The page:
• The full name of the director
  • Passport information of the director
  • Residential address of the director

Resignation of a director

  • If a director resigns, the company must deliver a notice of the resignation to the Registrar as required by section 645(4)
  • The resigning director must provide a notice for registration to the Registrar if the director believes the company will not deliver the notice
  • The notice must state (S464(4))
    • Whether the director’s resignation is required by the articles of the company or by any agreement with the company to give notice of registration to the company; and
    • If notice is so required, whether the notice has been given in accordance with the requirement.
  • If notice of the registration of a director of a company is required to be given by the articles of the company or by any agreement with the company, the resignation does not have effect unless the director gives notice in writing of the resignation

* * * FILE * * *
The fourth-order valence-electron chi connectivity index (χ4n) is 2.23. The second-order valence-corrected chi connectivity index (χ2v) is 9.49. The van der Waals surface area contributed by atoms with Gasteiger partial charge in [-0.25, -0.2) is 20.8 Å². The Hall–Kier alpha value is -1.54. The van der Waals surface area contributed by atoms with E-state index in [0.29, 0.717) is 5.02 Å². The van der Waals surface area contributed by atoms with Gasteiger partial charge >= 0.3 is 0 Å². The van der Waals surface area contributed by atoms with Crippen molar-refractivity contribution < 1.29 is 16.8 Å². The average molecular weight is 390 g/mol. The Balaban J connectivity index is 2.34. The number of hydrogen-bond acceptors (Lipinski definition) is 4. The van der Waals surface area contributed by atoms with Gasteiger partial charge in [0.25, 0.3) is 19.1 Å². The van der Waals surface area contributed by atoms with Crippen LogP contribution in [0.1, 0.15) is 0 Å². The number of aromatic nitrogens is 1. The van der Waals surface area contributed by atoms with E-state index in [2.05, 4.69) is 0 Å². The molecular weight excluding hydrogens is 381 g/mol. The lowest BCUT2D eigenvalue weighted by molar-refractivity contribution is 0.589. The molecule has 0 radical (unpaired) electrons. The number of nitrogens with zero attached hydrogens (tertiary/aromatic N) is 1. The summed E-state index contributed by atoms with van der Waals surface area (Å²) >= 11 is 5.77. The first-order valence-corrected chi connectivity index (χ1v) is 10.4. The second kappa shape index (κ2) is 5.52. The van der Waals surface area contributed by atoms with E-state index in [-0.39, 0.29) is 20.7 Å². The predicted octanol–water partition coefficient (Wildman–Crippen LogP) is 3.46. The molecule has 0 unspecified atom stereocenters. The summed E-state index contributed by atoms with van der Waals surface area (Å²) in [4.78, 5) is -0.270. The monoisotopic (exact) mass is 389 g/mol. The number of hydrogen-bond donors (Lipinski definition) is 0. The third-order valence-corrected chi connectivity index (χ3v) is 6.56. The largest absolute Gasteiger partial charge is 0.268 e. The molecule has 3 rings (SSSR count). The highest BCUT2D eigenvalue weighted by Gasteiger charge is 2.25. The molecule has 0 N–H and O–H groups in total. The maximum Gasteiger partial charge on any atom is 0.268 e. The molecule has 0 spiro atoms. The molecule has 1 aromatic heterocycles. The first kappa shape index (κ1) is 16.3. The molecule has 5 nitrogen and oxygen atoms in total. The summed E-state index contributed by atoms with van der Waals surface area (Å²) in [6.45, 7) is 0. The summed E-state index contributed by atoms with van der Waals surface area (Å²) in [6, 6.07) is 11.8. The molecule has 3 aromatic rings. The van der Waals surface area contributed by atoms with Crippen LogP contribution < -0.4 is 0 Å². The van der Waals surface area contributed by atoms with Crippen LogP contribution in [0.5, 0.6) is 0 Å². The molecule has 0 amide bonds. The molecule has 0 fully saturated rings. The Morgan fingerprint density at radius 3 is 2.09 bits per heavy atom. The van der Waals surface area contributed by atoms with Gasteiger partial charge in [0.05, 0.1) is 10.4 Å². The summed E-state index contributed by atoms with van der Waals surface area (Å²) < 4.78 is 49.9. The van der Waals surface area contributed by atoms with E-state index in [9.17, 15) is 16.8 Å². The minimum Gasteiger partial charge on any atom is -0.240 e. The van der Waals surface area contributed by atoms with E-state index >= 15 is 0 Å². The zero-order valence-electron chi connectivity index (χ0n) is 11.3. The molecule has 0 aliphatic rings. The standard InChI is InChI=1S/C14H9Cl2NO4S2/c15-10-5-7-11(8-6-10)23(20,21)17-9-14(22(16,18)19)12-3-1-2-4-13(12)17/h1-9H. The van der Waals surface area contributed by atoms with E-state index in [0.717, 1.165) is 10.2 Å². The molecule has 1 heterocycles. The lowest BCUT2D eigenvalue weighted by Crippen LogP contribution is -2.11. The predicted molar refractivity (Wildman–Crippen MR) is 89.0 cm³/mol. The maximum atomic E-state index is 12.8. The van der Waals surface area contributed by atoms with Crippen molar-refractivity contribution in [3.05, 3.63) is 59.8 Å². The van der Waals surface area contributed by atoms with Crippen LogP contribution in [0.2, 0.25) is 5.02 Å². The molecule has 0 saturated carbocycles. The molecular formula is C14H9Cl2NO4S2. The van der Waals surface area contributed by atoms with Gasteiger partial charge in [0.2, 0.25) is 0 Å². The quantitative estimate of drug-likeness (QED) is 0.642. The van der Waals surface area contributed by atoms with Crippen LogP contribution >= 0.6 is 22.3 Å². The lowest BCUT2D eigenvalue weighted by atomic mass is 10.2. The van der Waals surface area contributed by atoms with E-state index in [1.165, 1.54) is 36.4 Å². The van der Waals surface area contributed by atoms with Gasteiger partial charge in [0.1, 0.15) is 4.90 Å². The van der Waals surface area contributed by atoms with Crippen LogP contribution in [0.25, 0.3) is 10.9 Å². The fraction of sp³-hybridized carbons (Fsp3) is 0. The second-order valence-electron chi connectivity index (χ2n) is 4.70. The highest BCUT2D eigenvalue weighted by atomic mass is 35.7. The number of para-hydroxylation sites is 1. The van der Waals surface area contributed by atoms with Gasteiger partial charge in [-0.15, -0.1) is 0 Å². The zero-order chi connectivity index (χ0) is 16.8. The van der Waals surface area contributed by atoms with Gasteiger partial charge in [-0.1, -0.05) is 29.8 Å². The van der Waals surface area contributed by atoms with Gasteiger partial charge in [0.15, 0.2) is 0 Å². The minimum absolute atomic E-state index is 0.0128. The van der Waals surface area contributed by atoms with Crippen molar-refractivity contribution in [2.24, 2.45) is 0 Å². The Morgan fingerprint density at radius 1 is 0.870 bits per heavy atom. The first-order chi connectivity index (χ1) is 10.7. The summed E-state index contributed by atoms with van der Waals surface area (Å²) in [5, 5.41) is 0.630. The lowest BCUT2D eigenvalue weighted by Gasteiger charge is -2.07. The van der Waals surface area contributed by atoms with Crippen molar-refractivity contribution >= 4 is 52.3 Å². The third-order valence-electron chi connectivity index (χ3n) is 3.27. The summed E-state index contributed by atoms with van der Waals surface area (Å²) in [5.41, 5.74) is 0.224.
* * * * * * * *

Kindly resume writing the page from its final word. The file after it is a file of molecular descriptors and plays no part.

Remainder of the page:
• In accordance with the requirement
    • By leaving it at the registered office of the company
    • By sending it to the company in hard copy form or electronic form

Removal of a director

A director can be removed from the company before the end of his term by an ordinary resolution. The resolution must be passed by the shareholders at a general meeting that the director involved has the right to attend and speak. In some cases, such as if the director becomes bankrupt or mentally incapacitated, the person will cease to be a director immediately. Once the company confirms the removal, the company must notify the Companies Registry within 15 days.